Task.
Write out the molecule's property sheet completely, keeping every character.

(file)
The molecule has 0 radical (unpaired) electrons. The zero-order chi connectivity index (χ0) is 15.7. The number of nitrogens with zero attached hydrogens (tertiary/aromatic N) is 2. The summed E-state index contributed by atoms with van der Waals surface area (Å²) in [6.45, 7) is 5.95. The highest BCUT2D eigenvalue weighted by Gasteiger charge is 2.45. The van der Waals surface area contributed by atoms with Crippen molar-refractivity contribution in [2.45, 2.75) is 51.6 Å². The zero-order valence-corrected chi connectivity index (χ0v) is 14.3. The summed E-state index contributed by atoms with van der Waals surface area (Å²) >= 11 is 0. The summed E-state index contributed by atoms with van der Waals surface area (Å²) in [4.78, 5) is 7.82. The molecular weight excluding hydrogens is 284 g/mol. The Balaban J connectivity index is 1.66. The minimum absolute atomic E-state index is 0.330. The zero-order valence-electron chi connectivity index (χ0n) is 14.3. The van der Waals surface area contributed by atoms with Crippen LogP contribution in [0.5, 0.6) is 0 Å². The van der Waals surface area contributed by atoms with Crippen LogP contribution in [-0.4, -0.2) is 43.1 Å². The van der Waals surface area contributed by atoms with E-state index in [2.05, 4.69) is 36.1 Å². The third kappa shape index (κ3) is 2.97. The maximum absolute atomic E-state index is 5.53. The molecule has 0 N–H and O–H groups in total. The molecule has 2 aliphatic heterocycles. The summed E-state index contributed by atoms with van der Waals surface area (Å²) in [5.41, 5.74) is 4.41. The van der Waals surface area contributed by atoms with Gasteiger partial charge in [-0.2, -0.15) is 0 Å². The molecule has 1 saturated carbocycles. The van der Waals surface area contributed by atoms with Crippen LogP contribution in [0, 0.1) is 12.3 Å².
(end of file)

The molecule has 0 radical (unpaired) electrons. The zero-order chi connectivity index (χ0) is 15.7. The number of nitrogens with zero attached hydrogens (tertiary/aromatic N) is 2. The summed E-state index contributed by atoms with van der Waals surface area (Å²) in [6.45, 7) is 5.95. The highest BCUT2D eigenvalue weighted by Gasteiger charge is 2.45. The van der Waals surface area contributed by atoms with Crippen molar-refractivity contribution in [2.45, 2.75) is 51.6 Å². The zero-order valence-corrected chi connectivity index (χ0v) is 14.3. The summed E-state index contributed by atoms with van der Waals surface area (Å²) >= 11 is 0. The summed E-state index contributed by atoms with van der Waals surface area (Å²) in [4.78, 5) is 7.82. The molecular weight excluding hydrogens is 284 g/mol. The Balaban J connectivity index is 1.66. The minimum absolute atomic E-state index is 0.330. The zero-order valence-electron chi connectivity index (χ0n) is 14.3. The van der Waals surface area contributed by atoms with Crippen LogP contribution in [0.5, 0.6) is 0 Å². The van der Waals surface area contributed by atoms with Crippen LogP contribution in [-0.4, -0.2) is 43.1 Å². The van der Waals surface area contributed by atoms with E-state index in [2.05, 4.69) is 36.1 Å². The third kappa shape index (κ3) is 2.97. The maximum absolute atomic E-state index is 5.53. The molecule has 0 N–H and O–H groups in total. The molecule has 2 aliphatic heterocycles. The summed E-state index contributed by atoms with van der Waals surface area (Å²) in [5.41, 5.74) is 4.41. The van der Waals surface area contributed by atoms with Gasteiger partial charge in [-0.2, -0.15) is 0 Å². The molecule has 1 saturated carbocycles. The van der Waals surface area contributed by atoms with Crippen LogP contribution in [0, 0.1) is 12.3 Å².